The most ignorant or atrocious sinner may properly be encouraged to trust in our gracious God, who in perfect sincerity invites all who hear to come to him. He delights in directing the sinner in the way of acceptance, and the believer in the paths of holiness : and when the heart is humbled, and the rebellious will subdued, the understanding shall be further enlightened to perceive the truths of God. He who has learned, in meek and humble teachableness, to sit at the Saviour’s feet and hear his word, shall soon be made acquainted with the secret comforts of true godliness, and shewn the nature and excellency of his everlasting covenant : and having acceded to it, and learned to walk with him in faith and obedience, according to its tenour ; he shall find every one of the Lord’s dispensations towards him to be unmingled truth and mercy ; not excepting his sharpest trials and severest corrections.

The sudden recollection of the greatness of his iniquity may often assail his confidence ; but faith in the Lord’s more abundant mercy can even convert that into an argument, why he should pardon. Pride, obstinacy, and the love of sin, dictate all the complaints which are made of difficulty and uncertainty, in discovering the truth and will of God : for wherever there is a man who truly fears the Lord, he shall certainly be taught by the Holy Spirit the safe and happy way. He will surely be directed to the Saviour, and there find rest to his soul ; and reposing his care and confidence upon his reconciled God, he will cheerfully wait for more complete joys in heaven ; and commit his children also to the Lord, desiring his blessing for their inheritance. That we come short of this serene and happy life, is the effect of remaining unbelief and disobedience ; and because we are so often needlessly running into the snares of the world, and are thus caught by Satan’s wiles. Let us then look more entirely to God, that he would pluck our feet out of every net, and preserve us from every entangling care. Let us pray more earnestly, when we are most desolate of earthly comforts and com forters, or oppressed with sorrows ; for the Lord is able to support and deliver us. He considers the number and cruel hatred of our enemies ; and if either the injuries of man, or the temptations of Satan, render our pravtrs more frequent and fervent, they will eventually prove of great service to us. Let us especially pray for " integrity and ’ uprightness of heart," which will be our best preservative from dangers, delusions, and temptations ; and secure to us purer comforts and more solid advantages, than the friendship, or even the possession, of the whole world. And, while we wait on the Lord about our own concerns, let us remember our brethren in tribulation, and pray for them also, that they may be redeemed from all their sins, enemies, temptations, and troubles ; and that the church of God may be enlarged and prospered, and fill the whole earth.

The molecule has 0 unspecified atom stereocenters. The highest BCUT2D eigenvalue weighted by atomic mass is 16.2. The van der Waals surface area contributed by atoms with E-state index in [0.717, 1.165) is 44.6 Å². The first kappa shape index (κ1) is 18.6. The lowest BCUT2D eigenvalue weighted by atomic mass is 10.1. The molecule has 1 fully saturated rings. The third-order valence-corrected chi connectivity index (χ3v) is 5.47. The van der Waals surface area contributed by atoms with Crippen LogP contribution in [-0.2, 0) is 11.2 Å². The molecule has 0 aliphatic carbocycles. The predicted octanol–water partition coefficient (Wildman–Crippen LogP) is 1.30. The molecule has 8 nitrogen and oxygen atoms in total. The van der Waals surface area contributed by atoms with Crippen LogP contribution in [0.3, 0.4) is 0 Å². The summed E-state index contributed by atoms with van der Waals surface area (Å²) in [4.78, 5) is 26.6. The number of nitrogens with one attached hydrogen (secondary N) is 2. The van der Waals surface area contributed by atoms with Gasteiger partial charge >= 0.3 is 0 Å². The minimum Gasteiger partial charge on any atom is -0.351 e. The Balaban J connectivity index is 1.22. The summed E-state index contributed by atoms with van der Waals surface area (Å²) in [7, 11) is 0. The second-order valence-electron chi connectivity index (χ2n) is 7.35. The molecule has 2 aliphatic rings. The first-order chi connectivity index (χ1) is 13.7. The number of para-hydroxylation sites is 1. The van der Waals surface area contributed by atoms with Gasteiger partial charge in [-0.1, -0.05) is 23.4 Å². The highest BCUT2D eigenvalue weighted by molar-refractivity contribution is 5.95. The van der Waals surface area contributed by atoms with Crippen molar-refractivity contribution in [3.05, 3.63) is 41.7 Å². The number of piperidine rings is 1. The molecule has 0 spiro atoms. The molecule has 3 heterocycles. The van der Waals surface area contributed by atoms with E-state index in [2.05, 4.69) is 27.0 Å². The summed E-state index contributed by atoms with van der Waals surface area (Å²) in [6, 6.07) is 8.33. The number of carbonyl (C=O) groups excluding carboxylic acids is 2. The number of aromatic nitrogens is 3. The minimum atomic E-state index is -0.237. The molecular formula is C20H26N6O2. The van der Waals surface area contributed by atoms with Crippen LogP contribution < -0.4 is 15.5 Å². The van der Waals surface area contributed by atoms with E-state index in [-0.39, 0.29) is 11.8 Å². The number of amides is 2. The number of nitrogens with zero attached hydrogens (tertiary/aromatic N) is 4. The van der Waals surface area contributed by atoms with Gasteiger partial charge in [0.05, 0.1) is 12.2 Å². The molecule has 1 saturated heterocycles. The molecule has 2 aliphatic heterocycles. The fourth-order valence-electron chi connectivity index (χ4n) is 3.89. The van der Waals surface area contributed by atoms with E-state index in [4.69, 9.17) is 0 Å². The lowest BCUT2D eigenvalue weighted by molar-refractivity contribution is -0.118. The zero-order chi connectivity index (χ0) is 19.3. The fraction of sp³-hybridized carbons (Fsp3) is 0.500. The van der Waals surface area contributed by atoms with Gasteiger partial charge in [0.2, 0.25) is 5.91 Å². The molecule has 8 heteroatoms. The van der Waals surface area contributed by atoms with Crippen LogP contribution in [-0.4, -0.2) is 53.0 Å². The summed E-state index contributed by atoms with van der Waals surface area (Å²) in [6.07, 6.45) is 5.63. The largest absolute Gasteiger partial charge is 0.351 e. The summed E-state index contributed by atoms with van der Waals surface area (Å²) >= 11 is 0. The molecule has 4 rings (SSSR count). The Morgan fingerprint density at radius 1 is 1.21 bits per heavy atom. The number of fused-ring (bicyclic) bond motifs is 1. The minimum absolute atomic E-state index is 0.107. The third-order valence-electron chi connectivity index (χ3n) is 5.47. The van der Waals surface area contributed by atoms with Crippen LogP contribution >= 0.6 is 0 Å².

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Bibliographical Information
Scott, Thomas. "Commentary on Psalms 25". Scott's Explanatory Notes, Practical Observations on the book Psalms. 1804.